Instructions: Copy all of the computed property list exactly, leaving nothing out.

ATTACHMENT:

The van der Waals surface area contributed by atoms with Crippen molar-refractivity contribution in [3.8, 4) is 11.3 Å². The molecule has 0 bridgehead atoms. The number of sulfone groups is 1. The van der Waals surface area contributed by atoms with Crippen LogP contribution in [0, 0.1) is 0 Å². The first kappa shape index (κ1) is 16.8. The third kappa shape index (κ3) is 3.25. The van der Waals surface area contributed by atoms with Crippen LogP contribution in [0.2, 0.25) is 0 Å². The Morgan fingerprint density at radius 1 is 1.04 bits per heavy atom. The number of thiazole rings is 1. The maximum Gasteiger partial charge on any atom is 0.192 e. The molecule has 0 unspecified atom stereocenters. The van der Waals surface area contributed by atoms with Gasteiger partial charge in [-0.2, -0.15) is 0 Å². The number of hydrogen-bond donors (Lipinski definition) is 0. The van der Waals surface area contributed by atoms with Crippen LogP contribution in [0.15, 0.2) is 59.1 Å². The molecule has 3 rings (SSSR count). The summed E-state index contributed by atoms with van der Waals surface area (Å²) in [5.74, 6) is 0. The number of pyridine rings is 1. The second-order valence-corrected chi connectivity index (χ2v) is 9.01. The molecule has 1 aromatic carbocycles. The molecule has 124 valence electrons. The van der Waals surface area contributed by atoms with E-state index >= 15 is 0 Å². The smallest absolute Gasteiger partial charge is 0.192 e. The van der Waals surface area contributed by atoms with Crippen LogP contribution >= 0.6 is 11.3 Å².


The van der Waals surface area contributed by atoms with Crippen molar-refractivity contribution in [3.8, 4) is 11.3 Å². The molecule has 0 bridgehead atoms. The number of sulfone groups is 1. The van der Waals surface area contributed by atoms with Crippen LogP contribution in [0, 0.1) is 0 Å². The first kappa shape index (κ1) is 16.8. The third kappa shape index (κ3) is 3.25. The van der Waals surface area contributed by atoms with Crippen LogP contribution in [0.2, 0.25) is 0 Å². The Morgan fingerprint density at radius 1 is 1.04 bits per heavy atom. The number of thiazole rings is 1. The maximum Gasteiger partial charge on any atom is 0.192 e. The molecule has 0 unspecified atom stereocenters. The van der Waals surface area contributed by atoms with Gasteiger partial charge in [-0.2, -0.15) is 0 Å². The number of hydrogen-bond donors (Lipinski definition) is 0. The van der Waals surface area contributed by atoms with Crippen LogP contribution in [0.15, 0.2) is 59.1 Å². The molecule has 3 rings (SSSR count). The summed E-state index contributed by atoms with van der Waals surface area (Å²) in [5.74, 6) is 0. The number of pyridine rings is 1. The second-order valence-corrected chi connectivity index (χ2v) is 9.01. The molecule has 1 aromatic carbocycles. The molecule has 124 valence electrons. The van der Waals surface area contributed by atoms with E-state index >= 15 is 0 Å². The smallest absolute Gasteiger partial charge is 0.192 e. The van der Waals surface area contributed by atoms with Crippen LogP contribution >= 0.6 is 11.3 Å².